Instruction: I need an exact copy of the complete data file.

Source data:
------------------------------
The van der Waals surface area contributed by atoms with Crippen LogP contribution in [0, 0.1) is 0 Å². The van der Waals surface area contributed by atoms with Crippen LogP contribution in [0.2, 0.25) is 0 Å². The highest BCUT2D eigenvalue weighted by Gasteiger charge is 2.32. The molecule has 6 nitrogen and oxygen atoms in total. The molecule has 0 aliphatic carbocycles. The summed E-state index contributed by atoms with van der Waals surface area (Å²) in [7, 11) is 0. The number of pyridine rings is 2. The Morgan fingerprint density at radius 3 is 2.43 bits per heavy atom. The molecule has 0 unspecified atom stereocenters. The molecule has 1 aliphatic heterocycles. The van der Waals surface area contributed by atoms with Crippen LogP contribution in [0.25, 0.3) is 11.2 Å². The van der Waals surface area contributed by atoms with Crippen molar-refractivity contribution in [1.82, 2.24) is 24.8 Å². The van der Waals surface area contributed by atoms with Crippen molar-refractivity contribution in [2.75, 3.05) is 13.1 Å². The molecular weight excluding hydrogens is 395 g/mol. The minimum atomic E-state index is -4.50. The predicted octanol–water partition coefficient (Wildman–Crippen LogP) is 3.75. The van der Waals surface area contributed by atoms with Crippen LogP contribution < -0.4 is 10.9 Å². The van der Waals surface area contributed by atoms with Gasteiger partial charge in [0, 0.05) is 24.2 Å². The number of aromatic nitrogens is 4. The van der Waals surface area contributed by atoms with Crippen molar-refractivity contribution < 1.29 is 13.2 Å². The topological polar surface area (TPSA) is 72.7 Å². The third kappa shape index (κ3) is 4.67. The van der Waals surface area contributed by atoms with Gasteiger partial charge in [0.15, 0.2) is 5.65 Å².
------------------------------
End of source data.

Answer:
The van der Waals surface area contributed by atoms with Crippen LogP contribution in [0, 0.1) is 0 Å². The van der Waals surface area contributed by atoms with Crippen LogP contribution in [0.2, 0.25) is 0 Å². The highest BCUT2D eigenvalue weighted by Gasteiger charge is 2.32. The molecule has 6 nitrogen and oxygen atoms in total. The molecule has 0 aliphatic carbocycles. The summed E-state index contributed by atoms with van der Waals surface area (Å²) in [7, 11) is 0. The number of pyridine rings is 2. The Morgan fingerprint density at radius 3 is 2.43 bits per heavy atom. The molecule has 0 unspecified atom stereocenters. The molecule has 1 aliphatic heterocycles. The van der Waals surface area contributed by atoms with Crippen LogP contribution in [0.25, 0.3) is 11.2 Å². The van der Waals surface area contributed by atoms with Crippen molar-refractivity contribution in [1.82, 2.24) is 24.8 Å². The van der Waals surface area contributed by atoms with Crippen molar-refractivity contribution in [2.75, 3.05) is 13.1 Å². The molecular weight excluding hydrogens is 395 g/mol. The minimum atomic E-state index is -4.50. The predicted octanol–water partition coefficient (Wildman–Crippen LogP) is 3.75. The van der Waals surface area contributed by atoms with Crippen LogP contribution < -0.4 is 10.9 Å². The van der Waals surface area contributed by atoms with Gasteiger partial charge in [0, 0.05) is 24.2 Å². The number of aromatic nitrogens is 4. The van der Waals surface area contributed by atoms with Crippen molar-refractivity contribution < 1.29 is 13.2 Å². The topological polar surface area (TPSA) is 72.7 Å². The third kappa shape index (κ3) is 4.67. The van der Waals surface area contributed by atoms with Gasteiger partial charge in [0.15, 0.2) is 5.65 Å².